The 125 kg/275 lbs squat opener was alarmingly stiff, but the reason was easy to find. Following Stinn’s helpful comment, I tried hard to push the knees out on the ascent instead of letting them buckle in. This is a mechanically more advantegous squatting position as it activates the hips, but, having trained extensively with knees drifting in, I was just plain stronger doing things the way my body had gotten used to doing them. On the second PR attempt at 135 kg/297 lbs, I decided to save correcting the knees for the next training cycle and just focus on the task at hand. It went up, but it wasn’t all that easy and would definitively have been red lighted in a real meet due to me losing the balance at the top. Still, 140 kg/308 lbs was just 5 kg/11 lbs away. Or so I thought, it was only when I moved on to the bench press that I realized I had misloaded the bar on both attempts by using 1.25 kg/2.75 lbs plates instead of 2.5 kg/5.5 lbs plates. This meant I was actually going up 7.5 kg/17 lbs in weight and had not yet set a new PR. Good thing I didn’t realize this then. “Only three plates a side” I told myself and went on to do the strongest lift of them all. It might have been a bit higher than the previous two attempts, you be the judge on whether I got the depth or not (the picture above is from the bottom position). It was an amazing feeling to put an additional 7.5 kg/16.5 lbs on my squat on top of the 12.5 kg/27.5 lbs the nine weeks on the Russian Routine had given me. Better yet, it seemed I still had a bit more to give, but a three lift meet is a three lift meet. Not having failed a single squat in months, and knowing there is more, is likely to be worth much more than the relatively small gratification an additional 2.5 kg/6 lbs on an all-out lift could provide. Almost forgot, as you can see I used to the buffalo bar instead of the straight bar for the squats as I don’t yet have a squat bar at Toffe’s that allows for the wide grip I am currently accustomed to.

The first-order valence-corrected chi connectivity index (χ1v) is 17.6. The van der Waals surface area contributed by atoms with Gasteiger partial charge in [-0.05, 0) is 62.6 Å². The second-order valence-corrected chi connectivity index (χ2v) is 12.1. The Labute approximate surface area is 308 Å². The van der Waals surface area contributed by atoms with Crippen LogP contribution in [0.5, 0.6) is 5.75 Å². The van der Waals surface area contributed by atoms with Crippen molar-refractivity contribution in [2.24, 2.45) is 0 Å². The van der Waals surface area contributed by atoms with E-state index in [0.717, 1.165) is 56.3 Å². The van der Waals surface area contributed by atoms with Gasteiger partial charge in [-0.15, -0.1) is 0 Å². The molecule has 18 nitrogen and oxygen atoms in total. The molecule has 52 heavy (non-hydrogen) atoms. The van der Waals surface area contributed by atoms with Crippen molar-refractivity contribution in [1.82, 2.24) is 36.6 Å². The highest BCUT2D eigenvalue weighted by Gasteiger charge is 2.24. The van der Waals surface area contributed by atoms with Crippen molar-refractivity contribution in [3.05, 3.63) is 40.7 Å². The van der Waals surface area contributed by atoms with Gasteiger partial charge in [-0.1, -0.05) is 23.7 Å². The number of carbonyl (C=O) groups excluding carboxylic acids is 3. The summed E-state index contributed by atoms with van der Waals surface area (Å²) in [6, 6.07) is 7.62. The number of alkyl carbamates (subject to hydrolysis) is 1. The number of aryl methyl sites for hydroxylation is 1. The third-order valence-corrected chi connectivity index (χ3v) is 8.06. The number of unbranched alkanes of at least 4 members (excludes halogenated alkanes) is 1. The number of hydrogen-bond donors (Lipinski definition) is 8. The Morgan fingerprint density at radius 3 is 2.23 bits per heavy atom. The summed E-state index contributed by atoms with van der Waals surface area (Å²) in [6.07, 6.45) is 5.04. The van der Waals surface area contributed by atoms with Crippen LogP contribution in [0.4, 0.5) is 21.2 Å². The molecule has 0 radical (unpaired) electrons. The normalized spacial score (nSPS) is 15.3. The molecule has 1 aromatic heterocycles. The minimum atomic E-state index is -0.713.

The bench started really well with the 95 kg/209 lbs opener flying up like I had way less weight on the bar (only this time there wasn’t!). The pause was on the shorter side, but got good speed on the descent. Apparently, the 105 kg/231 lbs lift was nothing worry about. Perhaps so, but I got a cold reminder on how every lift is still a lift when I lost it by drifting the right hand further back than the left on the drive off the chest (the picture above shows the predicament clearly). And that’s when the meet organizer did his first technical blunder by accidentally tipping the halogen light off the squat box that doubled as a combined camera/light stand. Midnight in early August, the rack descended into pitch black darkness. It took a whopping 45 minutes before I had replaced the broken bulb and satisfied my now screaming stomach with another emergency licorice ice cream shake, this time with maltodextrine instead of protein powder. The second attempt at 105 kg/231 lbs went much better, but couldn’t quite get past the sticking point, not even after I desperately red lighted it by seeing if I could lock out by raising the family jewels up against the star lit sky. Ok, not what I had hoped for, but on to the deadlift.